Why such a response from Autocar’s readership? Well, the hybrid drivetrain has replaced the diesel (which could tow 2000kg) in the CR-V line-up, meaning the traditional tow-car option of a grunty oil-burner is no longer available to caravanners, yachtists, equestrians and the like.
As I outlined in that opening report, the CR-V has an unconventional, albeit very clever, powertrain. It’s a hybrid transmission, described by Honda as an eCVT, that is happily returning 43mpg at the moment –a pleasing result for a car of this size and weight.
The restriction, however, in the drivetrain is that the clutch used to engage the combustion engine drive and electric drive systems together has a relatively low maximum torque rating, which in turn limits the maximum towing rating of the hybrid version of this car.
Is this the same on all hybrids? Those who tow surely have similar environmental concerns as the rest of us. Does the UK automotive industry’s push toward hybrid petrol-electric drive present a wider problem to the towing community?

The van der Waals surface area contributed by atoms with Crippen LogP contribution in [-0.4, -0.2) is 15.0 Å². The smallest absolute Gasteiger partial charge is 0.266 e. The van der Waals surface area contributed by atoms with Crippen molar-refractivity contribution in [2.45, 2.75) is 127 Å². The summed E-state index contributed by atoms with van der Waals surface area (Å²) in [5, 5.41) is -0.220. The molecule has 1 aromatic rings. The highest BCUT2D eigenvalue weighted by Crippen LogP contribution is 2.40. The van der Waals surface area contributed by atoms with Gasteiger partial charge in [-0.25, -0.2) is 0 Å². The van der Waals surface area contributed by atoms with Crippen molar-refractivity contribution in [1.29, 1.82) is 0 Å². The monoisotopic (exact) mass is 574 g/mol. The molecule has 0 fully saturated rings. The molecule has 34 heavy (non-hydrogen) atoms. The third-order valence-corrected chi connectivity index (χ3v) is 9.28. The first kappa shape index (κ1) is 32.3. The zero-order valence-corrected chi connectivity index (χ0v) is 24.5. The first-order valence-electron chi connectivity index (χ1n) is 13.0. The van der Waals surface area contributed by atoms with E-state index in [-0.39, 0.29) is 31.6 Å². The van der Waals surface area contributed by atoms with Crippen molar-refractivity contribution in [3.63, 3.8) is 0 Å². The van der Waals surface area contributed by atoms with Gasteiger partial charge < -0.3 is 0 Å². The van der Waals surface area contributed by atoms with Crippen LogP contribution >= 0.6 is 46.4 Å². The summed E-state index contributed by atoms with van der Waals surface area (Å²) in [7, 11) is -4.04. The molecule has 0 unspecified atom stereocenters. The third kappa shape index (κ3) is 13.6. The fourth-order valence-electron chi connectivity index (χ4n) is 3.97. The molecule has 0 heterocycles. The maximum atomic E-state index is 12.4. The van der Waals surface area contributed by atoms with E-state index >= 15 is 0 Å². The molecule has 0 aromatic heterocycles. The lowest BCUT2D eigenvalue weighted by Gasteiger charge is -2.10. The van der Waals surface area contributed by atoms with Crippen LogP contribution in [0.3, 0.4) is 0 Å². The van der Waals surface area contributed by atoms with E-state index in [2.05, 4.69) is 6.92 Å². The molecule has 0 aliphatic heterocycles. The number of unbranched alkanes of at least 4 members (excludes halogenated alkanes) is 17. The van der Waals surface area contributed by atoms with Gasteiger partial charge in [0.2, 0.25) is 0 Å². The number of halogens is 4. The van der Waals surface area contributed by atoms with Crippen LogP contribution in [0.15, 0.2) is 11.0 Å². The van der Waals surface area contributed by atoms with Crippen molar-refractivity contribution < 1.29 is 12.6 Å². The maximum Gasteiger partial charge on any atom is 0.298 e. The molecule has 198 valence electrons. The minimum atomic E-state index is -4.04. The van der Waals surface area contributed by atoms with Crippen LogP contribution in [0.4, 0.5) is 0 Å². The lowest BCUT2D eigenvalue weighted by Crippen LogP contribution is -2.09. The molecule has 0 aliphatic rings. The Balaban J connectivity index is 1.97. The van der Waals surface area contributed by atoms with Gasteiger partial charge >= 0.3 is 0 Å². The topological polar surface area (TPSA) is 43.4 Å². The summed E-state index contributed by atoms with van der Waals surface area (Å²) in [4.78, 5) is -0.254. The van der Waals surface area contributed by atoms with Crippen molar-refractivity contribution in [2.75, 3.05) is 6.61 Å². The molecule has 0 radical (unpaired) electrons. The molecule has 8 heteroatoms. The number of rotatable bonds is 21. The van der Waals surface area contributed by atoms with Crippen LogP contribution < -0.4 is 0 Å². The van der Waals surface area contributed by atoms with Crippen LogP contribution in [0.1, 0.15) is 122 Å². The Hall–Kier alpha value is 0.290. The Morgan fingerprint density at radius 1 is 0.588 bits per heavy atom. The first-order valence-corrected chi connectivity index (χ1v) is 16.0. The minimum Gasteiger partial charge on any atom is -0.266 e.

It’s a complicated answer at the moment, because the sector is still germinating, but there are hybrid SUVs out there that offer larger towing capacities. Perhaps the most threatening of those to the CR-V is the Toyota RAV4 Hybrid, which can pull 1650kg, while more premium offerings in the form of the Lexus RX450h (2000kg) and Volvo XC90 T8 Twin Engine (2400kg) can hook up to and haul even heavier trailers.
That said, a fair few hybridised cars from all segments max out their tow capacity around the 750kg mark of the CR-V Hybrid. Clearly, then, while the instantaneous torque on tap from electrification could have obvious towing benefits, the components involved in this complicated tech are restricting their load capacity for the time being.
Our car doesn’t have a tow bar, so I won’t be testing these limits first-hand, but last week I did trace a path that many others will do with a caravan in their rear-view mirror this summer. A long weekend on the north Devon coast allowed me to stretch the car’s hamstrings along the A303 past Stonehenge and test its holidaying proficiency, albeit in fixed accommodation.
The CR-V Hybrid displays a lot of merits: 42.7mpg, ample front and rear space for adults, a huge boot that swallowed bodyboards, wetsuits and frisbees, and a ride so well-controlled that my other half napped comfortably through most of her own surf-themed Spotify playlist.
A personal gripe is that the driver’s seat doesn’t quite suit my body shape over four hours at the wheel. Let’s politely describe my physique as ‘American’ in width, meaning side support is a little lacking.